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CAP Talk  |  Operations  |  Emergency Services & Operations  |  Topic: CUL go bag contents
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C1128Chief
Recruit

Posts: 7
Unit: PCR-CA-224

« on: September 09, 2019, 08:45:59 PM »

I have been working on putting together my CUL go kit/bag for missions and personal use. Any recommendations on commonly used adapters, paperwork, antenna stuff, anything helpful I guess.

I currently have a personally owned EFJ 5113 with a 1/4 wv length antenna plus of course the good old notebook, and station log form, that I keep in a LAPG gear bag.

Any help would be appreciated!
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Comms Guru.
KN6ART
Group 6 Comms Officer Central California
arajca
Salty & Seasoned Contributor

Posts: 4,401

« Reply #1 on: September 09, 2019, 09:55:52 PM »

Extension cord, power strip, pliers, #2 phillips screwdriver, 1/4" flathead screwdriver, N-male to UHF-Female adapter, Coax just to name a few simple items. It all depends how complex you want to get.

I've seen 'recommended' equipment lists for CULs that would require a small truck!
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Ozzy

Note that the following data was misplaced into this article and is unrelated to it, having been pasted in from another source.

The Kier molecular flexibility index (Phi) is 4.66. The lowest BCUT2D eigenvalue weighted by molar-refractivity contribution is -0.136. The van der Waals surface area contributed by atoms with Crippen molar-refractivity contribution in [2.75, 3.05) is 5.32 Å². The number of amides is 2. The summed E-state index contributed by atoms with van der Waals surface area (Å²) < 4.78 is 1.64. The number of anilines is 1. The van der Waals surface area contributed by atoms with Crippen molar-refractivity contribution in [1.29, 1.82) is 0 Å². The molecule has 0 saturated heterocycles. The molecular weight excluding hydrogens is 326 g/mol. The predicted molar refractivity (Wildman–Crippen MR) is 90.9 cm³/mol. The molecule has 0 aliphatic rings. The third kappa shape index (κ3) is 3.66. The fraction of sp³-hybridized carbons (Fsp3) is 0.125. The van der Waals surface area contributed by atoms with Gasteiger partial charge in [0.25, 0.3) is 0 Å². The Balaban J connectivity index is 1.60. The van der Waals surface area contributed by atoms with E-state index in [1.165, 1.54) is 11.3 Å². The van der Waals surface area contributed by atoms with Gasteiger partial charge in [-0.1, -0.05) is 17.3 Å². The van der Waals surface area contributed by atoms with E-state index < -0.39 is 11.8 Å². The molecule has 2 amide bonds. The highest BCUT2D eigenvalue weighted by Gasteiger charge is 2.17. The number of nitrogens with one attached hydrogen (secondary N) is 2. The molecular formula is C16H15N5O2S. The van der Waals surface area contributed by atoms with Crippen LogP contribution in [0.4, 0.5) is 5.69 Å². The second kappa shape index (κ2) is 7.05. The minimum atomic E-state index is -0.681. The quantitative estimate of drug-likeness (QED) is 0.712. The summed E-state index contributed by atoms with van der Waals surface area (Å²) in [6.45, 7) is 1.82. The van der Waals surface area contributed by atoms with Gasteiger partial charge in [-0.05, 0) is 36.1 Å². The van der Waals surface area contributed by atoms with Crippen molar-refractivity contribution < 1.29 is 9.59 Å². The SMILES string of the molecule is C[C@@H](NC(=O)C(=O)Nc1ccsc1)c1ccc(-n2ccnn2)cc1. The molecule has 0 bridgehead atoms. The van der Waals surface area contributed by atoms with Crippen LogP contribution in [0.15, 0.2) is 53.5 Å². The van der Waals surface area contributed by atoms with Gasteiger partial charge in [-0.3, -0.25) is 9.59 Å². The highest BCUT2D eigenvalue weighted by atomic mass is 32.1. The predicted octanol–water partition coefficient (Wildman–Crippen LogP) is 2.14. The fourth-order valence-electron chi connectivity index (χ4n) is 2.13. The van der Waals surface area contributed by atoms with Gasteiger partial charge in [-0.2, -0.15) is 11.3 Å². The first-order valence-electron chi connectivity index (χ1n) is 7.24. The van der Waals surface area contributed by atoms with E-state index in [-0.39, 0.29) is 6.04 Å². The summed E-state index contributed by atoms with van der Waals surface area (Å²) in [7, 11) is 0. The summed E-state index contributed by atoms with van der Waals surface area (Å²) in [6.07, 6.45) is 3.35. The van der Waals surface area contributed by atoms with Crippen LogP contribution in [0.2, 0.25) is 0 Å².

Seasoned Member

Posts: 445
Unit: GA

« Reply #2 on: September 09, 2019, 11:21:46 PM »

Extension cord, power strip, pliers, #2 phillips screwdriver, 1/4" flathead screwdriver, N-male to UHF-Female adapter, Coax just to name a few simple items. It all depends how complex you want to get.

I've seen 'recommended' equipment lists for CULs that would require a small truck!

Or RV!
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Ozyilmaz, MSgt, CAP
C/Lt. Colonel (Ret.)
NYWG Encampment 07, 08, 09, 10, 17
CTWG Encampment 09, 11, 16
NER Cadet Leadership School 10
GAWG NCOA 18
GAWG Encampment 19
THRAWN
Salty & Seasoned Contributor

Posts: 1,988

« Reply #3 on: September 10, 2019, 11:42:34 AM »

Extension cord, power strip, pliers, #2 phillips screwdriver, 1/4" flathead screwdriver, N-male to UHF-Female adapter, Coax just to name a few simple items. It all depends how complex you want to get.

I've seen 'recommended' equipment lists for CULs that would require a small truck!

Or RV!


It's okay, I guess. A bit small....
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Strup
"Belligerent....at times...."
AFRCC SMC 10-97
NSS ISC 05-00
USAF SOS 2000
USAF ACSC 2011
US NWC 2016
xyzzy
Member

Posts: 65

« Reply #4 on: September 10, 2019, 12:06:53 PM »

My typical SAREX experience has been that most members want to either fly or be on a ground team, so the communicators find themselves having to perform mission base tasks other that what is listed in the mission radio operator or communications unit leader task books.

A task that is best performed at a mission base is plotting RDF bearings from various ground teams and using triangulation to locate estimated positions of beacons. So bring your maps and your favorite scales and protractors for this kind of work. Also bring whatever you usually use to convert among degrees-minutes-seconds, degrees-minutes, or just degrees, and also UTM. Ideally your squadron has trained on this and use the same methods, so you can lend your tools to another mission base staffer who knows how to use them but doesn't own any.